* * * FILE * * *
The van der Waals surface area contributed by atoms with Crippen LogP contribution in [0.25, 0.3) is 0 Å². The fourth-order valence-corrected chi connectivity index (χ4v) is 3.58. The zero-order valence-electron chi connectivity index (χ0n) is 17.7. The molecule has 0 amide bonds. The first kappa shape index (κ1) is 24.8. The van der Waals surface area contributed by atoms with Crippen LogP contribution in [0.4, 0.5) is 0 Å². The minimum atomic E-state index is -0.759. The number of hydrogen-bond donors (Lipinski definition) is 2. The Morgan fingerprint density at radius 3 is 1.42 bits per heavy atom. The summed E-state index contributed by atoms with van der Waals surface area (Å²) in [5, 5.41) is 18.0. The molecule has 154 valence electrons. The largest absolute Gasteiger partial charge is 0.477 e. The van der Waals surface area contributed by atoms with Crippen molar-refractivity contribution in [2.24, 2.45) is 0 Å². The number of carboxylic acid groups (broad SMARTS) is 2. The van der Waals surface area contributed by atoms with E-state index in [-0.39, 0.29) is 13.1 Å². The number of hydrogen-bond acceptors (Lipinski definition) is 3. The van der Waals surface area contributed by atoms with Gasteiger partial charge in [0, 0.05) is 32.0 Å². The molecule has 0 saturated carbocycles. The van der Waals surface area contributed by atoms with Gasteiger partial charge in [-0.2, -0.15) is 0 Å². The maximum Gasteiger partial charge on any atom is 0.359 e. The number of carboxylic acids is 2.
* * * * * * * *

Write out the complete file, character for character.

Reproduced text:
The van der Waals surface area contributed by atoms with Crippen LogP contribution in [0.25, 0.3) is 0 Å². The fourth-order valence-corrected chi connectivity index (χ4v) is 3.58. The zero-order valence-electron chi connectivity index (χ0n) is 17.7. The molecule has 0 amide bonds. The first kappa shape index (κ1) is 24.8. The van der Waals surface area contributed by atoms with Crippen LogP contribution in [0.4, 0.5) is 0 Å². The minimum atomic E-state index is -0.759. The number of hydrogen-bond donors (Lipinski definition) is 2. The Morgan fingerprint density at radius 3 is 1.42 bits per heavy atom. The summed E-state index contributed by atoms with van der Waals surface area (Å²) in [5, 5.41) is 18.0. The molecule has 154 valence electrons. The largest absolute Gasteiger partial charge is 0.477 e. The van der Waals surface area contributed by atoms with Crippen molar-refractivity contribution in [2.24, 2.45) is 0 Å². The number of carboxylic acid groups (broad SMARTS) is 2. The van der Waals surface area contributed by atoms with E-state index in [-0.39, 0.29) is 13.1 Å². The number of hydrogen-bond acceptors (Lipinski definition) is 3. The van der Waals surface area contributed by atoms with Gasteiger partial charge in [0, 0.05) is 32.0 Å². The molecule has 0 saturated carbocycles. The van der Waals surface area contributed by atoms with Gasteiger partial charge in [-0.2, -0.15) is 0 Å². The maximum Gasteiger partial charge on any atom is 0.359 e. The number of carboxylic acids is 2.